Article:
GASTEROID or ‘stomach' FUNGI have spores encased within a protective outer layer. When they have matured, the outer 'skin’ splits open and passively releases thousands of spores mainly as a result of impact from rain drops and breezes. This process can continue over the course of many months. Although many gasteroid fungi appear morphologically similar to each other, they are not all closely related. The Poison Pig-skin Puffball, Scleroderma citrinum, for example, is more closely related to the boletes than it is to other asteroid fungi. The Giant Puffball, Calvatia gigantia, the many species of Lycoperdon and the Bird’s Nest fungi are actually more closely related to gilled cap and stem mushrooms like Agaricus campestris, for example, than they are to other gasteroid fungi.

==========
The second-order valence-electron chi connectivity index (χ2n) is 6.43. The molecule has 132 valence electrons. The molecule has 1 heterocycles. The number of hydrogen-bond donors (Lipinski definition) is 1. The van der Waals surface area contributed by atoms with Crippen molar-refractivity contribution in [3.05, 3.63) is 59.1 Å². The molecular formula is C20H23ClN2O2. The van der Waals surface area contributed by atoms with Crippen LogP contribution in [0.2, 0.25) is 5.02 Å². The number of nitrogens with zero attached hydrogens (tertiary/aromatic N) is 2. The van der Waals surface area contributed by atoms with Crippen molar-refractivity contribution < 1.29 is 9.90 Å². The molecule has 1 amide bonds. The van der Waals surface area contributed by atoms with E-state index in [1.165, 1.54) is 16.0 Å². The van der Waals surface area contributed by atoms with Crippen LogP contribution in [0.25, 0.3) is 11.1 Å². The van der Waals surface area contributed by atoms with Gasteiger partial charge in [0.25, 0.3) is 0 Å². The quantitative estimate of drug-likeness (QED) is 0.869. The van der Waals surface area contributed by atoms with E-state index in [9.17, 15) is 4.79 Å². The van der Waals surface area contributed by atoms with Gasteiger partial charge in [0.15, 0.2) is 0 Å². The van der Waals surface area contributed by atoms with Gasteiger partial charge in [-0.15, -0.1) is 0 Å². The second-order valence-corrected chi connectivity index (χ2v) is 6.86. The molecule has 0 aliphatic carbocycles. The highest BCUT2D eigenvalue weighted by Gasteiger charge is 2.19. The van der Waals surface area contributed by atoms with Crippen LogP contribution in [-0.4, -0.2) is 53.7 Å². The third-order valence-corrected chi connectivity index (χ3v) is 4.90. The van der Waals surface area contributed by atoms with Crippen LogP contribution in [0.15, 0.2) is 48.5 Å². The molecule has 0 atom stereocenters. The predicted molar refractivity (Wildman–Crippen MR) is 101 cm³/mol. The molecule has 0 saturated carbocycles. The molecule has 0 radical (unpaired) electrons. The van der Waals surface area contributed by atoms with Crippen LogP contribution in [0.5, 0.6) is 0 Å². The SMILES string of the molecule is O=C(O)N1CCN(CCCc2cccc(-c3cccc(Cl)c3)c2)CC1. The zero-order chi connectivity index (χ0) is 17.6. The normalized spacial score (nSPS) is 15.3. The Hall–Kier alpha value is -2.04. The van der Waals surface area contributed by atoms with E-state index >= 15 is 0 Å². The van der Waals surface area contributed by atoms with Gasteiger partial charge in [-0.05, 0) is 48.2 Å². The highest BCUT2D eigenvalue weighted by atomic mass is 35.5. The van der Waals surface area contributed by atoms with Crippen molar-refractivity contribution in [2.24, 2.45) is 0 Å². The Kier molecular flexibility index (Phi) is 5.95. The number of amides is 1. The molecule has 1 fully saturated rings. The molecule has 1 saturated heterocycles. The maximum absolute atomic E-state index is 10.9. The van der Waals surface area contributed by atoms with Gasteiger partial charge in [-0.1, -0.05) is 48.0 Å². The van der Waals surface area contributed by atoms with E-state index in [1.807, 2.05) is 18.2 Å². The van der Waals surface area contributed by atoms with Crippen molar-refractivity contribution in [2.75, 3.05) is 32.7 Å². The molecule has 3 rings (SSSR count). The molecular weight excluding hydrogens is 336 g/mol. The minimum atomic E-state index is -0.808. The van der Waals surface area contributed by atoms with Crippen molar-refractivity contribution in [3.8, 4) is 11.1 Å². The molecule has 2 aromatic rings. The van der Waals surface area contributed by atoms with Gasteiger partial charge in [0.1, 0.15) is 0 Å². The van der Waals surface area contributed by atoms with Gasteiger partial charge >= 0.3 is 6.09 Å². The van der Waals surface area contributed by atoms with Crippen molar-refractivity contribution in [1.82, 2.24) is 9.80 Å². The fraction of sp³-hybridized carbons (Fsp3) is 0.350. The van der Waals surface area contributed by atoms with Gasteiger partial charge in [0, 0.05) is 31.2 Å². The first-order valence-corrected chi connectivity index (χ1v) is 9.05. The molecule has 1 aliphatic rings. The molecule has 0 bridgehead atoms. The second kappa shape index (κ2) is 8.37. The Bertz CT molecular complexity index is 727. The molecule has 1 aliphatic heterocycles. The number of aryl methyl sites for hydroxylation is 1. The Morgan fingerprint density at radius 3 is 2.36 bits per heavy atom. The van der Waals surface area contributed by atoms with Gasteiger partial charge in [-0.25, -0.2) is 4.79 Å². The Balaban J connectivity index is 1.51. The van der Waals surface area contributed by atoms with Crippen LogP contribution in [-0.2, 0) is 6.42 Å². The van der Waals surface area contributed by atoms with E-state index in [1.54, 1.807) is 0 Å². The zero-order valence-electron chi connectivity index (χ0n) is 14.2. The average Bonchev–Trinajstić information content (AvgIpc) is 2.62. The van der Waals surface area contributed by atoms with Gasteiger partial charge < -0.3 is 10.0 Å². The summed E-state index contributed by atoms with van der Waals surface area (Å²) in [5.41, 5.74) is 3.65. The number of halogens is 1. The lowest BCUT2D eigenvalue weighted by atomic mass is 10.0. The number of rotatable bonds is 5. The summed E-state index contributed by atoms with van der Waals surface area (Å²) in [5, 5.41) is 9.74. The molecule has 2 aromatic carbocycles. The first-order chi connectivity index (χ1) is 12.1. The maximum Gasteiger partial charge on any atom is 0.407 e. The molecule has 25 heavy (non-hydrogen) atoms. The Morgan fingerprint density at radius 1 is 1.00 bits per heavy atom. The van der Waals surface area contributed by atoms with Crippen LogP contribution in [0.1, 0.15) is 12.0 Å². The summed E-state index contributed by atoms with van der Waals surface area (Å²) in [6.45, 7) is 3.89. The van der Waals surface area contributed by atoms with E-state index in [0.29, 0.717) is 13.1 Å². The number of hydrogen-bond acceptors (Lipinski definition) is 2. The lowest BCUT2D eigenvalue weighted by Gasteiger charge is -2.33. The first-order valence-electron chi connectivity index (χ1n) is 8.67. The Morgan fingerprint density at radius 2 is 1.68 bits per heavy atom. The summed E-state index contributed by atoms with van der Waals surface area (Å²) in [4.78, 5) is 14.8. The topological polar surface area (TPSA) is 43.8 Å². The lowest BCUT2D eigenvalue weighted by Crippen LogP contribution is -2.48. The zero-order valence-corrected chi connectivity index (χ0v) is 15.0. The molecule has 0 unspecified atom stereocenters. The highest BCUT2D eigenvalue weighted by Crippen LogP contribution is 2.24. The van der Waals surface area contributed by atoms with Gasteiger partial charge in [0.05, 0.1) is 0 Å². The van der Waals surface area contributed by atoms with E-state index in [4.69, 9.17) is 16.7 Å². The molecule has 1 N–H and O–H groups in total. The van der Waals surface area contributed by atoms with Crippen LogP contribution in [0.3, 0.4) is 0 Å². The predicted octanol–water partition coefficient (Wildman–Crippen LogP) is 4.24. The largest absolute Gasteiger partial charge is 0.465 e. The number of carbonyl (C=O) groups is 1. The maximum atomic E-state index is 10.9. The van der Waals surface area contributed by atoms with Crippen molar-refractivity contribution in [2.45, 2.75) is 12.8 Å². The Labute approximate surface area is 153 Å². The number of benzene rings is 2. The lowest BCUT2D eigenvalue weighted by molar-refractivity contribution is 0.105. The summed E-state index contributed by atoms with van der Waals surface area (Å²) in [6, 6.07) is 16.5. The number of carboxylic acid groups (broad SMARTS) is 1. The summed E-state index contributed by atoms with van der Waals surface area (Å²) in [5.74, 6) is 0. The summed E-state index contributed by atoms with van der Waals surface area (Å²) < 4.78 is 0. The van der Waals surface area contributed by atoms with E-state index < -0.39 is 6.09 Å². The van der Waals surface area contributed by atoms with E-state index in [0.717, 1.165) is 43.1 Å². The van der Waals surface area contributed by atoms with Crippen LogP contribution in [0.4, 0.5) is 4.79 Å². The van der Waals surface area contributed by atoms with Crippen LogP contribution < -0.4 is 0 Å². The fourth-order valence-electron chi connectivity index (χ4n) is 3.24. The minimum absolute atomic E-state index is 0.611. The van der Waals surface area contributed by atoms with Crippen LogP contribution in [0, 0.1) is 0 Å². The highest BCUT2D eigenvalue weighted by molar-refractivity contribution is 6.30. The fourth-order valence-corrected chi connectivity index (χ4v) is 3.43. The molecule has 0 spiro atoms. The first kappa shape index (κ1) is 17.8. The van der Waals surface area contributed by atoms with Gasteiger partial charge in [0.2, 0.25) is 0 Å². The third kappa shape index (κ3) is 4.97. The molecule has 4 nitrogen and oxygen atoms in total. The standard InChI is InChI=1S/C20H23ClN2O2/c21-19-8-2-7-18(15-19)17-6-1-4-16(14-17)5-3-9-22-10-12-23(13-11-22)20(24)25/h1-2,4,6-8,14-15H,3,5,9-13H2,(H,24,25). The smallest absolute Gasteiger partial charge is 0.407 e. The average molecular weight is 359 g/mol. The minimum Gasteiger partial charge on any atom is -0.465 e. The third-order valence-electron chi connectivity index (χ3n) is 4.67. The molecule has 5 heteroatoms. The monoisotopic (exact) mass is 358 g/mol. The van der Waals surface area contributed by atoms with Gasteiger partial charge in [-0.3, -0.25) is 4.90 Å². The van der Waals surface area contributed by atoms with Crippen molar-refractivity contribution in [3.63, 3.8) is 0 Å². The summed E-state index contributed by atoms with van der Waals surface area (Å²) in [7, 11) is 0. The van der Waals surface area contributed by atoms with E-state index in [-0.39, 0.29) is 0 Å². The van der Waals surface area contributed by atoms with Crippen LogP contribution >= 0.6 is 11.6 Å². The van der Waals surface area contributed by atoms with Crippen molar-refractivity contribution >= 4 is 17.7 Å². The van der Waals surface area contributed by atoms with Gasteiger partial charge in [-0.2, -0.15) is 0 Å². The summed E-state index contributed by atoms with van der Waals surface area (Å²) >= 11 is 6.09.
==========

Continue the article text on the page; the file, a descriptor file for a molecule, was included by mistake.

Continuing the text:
STINKHORNS: Rather than releasing dry spores from within an enclosed package or from gills or pores, etc., stinkhorns emerge from an egg-shaped structure which is initially enclosed within a membrane. Alien-like species with ‘arms’, unfold as the fruiting bodies mature and expose spore masses that are visible on the fruiting body as a dark, viscid material called the ‘gleba'. Other stinkhorns have phallic appearing fruiting bodies with the gleba either covering the tip or spread along the sponge-like exterior. All stinkhorns make use of the odor of dead meat or rotting flesh to attract flies and other insects which do all the work of spreading their spores for them. When stinkhorns are still in the egg stage, they have no odor. In some cultures they are eaten before the egg membrane spits. The odor is most intense as the spores reach maturation, which coincides with the full development of the fruiting body.
GASTEROID FUNGI (Puffballs, Bird’s Nest Fungi)